This week, we're seeing the first signs of veraison in the vineyard. This means the clock is ticking... we figure on an average of about 45 days between the end of veraison and the beginning of harvest.
(Veraison is the French term for the point at which berries begin to turn color, marking the plant's change of focus from berry growth to berry ripening. There is no comparable word in English, so the French term is used. It's pronounced vuh-rey-zhun.)
As usual, we're seeing Syrah start veraison first, although we've seen signs of it in all our red varietals this week. The grape cluster above is one of the Syrah mother vines that we have in pots outside our tasting room.
Many people don't realize that white grapes go through veraison too; they don't turn color as dramatically as the reds do, but they shift subtly from plant-green (the same color as the stems and shoots) to a more yellow- or gold-green. Veraison also marks a dramatic acceleration in the accumulation of sugars in the grapes. Before this point in the summer, grapes are growing, accumulating mass in both skins and pulp. After this, the grapes don't grow any larger, but their sugar content climbs and their acid content declines. In fact, between veraison and harvest, the grapes lose a little mass. Late in the summer, most grapevines are under stress, and water supplies are low, and when you pick, they've typically lost between 5% and 10% of their mass from their peak in mid-summer.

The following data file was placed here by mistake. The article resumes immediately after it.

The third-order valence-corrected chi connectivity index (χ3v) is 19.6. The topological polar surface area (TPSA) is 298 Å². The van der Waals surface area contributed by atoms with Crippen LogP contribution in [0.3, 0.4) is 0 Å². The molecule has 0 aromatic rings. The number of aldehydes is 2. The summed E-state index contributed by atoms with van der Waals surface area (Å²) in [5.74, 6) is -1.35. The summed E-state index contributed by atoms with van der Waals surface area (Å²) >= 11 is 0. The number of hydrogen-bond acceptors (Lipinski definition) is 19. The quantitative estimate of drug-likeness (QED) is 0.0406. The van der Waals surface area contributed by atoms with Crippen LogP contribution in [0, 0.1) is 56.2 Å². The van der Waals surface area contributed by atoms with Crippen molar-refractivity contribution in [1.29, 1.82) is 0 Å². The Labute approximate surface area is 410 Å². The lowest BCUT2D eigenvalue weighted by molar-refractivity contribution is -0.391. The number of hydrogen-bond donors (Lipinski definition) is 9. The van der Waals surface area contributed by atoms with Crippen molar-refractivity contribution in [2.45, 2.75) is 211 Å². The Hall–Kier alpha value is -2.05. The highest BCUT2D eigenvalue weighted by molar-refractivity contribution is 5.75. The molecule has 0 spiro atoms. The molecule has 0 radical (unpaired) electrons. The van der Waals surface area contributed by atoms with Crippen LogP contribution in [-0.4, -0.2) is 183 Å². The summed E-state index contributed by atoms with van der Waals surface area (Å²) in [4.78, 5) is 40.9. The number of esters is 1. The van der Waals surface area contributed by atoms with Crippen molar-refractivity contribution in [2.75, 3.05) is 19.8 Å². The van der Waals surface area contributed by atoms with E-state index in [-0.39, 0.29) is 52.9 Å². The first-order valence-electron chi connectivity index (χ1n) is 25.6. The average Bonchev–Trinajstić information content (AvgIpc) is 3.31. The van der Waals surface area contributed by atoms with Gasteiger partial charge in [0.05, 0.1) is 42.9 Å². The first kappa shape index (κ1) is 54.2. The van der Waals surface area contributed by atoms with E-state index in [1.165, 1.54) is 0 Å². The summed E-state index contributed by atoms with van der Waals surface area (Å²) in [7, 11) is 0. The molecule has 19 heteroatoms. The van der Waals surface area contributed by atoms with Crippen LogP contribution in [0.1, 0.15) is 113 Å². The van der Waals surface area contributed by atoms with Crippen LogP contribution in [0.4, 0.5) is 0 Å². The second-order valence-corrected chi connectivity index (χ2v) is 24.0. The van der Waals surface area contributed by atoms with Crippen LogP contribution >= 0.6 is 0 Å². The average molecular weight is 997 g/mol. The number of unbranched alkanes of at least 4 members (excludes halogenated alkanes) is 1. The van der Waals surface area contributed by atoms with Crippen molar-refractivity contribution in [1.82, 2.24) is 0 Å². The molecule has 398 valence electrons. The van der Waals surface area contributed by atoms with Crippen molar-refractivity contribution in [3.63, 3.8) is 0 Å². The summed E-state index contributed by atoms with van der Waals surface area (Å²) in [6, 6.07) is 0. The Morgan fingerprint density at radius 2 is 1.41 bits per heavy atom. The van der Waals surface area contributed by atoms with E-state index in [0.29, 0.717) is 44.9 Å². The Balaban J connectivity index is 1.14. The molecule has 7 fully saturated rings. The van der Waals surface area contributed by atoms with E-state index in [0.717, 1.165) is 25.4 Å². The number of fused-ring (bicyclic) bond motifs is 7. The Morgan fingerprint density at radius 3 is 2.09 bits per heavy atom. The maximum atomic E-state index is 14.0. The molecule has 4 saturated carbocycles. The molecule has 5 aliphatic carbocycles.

Another veraison photo (of Mourvedre) is below. Note that veraison is less advanced in the later-ripening Mourvedre grape.